The 1970s proved a very good decade indeed for Barry theater-wise with "Seascape," "The Norman Conquests" and Liza Minnelli's "The Act" among his pleasures, the last-mentioned earning him a Tony nomination. Despite co-starring roles in the blockbuster hit Airport (1970) and comedy Pete 'n' Tillie (1972), the silver screen would not become his strong suit in later years. By the early 1990s he had fully retired.
A popular, clean-cut, down-to-earth "Average Joe" with a charmingly sly side, you just couldn't help but like Barry Nelson. Although he certainly could play the deceptive villain when called upon, he was usually the kind of guy you'd root for having as a neighbor, pal or business partner. Divorced from actress Teresa Celli for quite some time and completely retired now, he and second wife Nansilee (they married in 1992) traveled extensively and enjoyed antique shopping in particular. In 2007, during one of their many excursions, Barry passed away quietly at age 89 at a hotel in Bucks County, Pennesylvania.

Spouse (2)
Nansilee Hoy (12 November 1992 - 7 April 2007) ( his death)
Teresa Celli (19 February 1951 - 1965) ( divorced)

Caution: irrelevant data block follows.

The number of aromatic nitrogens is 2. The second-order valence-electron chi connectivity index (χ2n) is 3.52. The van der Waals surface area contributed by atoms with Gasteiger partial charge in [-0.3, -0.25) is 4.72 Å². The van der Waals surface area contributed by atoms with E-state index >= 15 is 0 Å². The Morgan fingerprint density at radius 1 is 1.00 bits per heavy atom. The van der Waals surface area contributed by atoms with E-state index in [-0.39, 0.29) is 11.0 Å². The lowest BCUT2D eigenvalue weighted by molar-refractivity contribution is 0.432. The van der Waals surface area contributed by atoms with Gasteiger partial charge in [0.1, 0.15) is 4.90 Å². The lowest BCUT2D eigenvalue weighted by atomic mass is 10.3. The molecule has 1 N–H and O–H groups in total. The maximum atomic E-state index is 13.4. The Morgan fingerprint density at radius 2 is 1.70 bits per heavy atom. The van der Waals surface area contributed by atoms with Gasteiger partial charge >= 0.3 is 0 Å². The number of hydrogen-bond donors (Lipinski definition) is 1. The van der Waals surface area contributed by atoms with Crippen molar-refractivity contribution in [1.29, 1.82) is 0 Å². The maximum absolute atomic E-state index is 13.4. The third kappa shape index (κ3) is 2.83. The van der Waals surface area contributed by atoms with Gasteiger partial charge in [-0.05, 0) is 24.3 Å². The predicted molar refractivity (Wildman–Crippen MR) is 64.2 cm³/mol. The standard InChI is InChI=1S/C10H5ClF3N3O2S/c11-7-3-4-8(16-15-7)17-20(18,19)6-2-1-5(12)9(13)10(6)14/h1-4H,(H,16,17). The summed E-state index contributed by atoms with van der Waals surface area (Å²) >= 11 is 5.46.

He was the first person to play "James Bond" in a visual sense (others have played him on radio); he appeared as "Card Sharp Jimmy Bond" in an American TV adaptation of "Casino Royale" on the TV series Climax! (1954).
Was nominated for Broadway's 1978 Tony Award as Best Actor (Musical) for "The Act."
He and second wife Nansi maintained homes both in New York and France.
Graduate of the University of California at Berkeley in 1941.
Member of the Academy of Motion Picture Arts and Sciences (Actors Branch).
Is buried in the Greenwood Cemetery in Bucks County, Pennsylvania.
Personal Quotes
I always thought Connery was the ideal Bond. What I did is just a curio.
[interview 2004, on being the first actor to portray James Bond in 'Casino Royale', 1957] At that time no one had ever heard of James Bond. I was scratching my head wondering how to play it. I hadn't read the book or anything like that because it wasn't well-known. The worst part of it was that I learned it was to be done on live TV. I thought I was finished with live TV. I was trying to get out of it, actually. They were making changes up to the last minute. There was nothing you could do if anything went wrong. I was very conscious of the fact that there wasn't much to go on. It was too superficial.

Barry Nelson Biography & Family History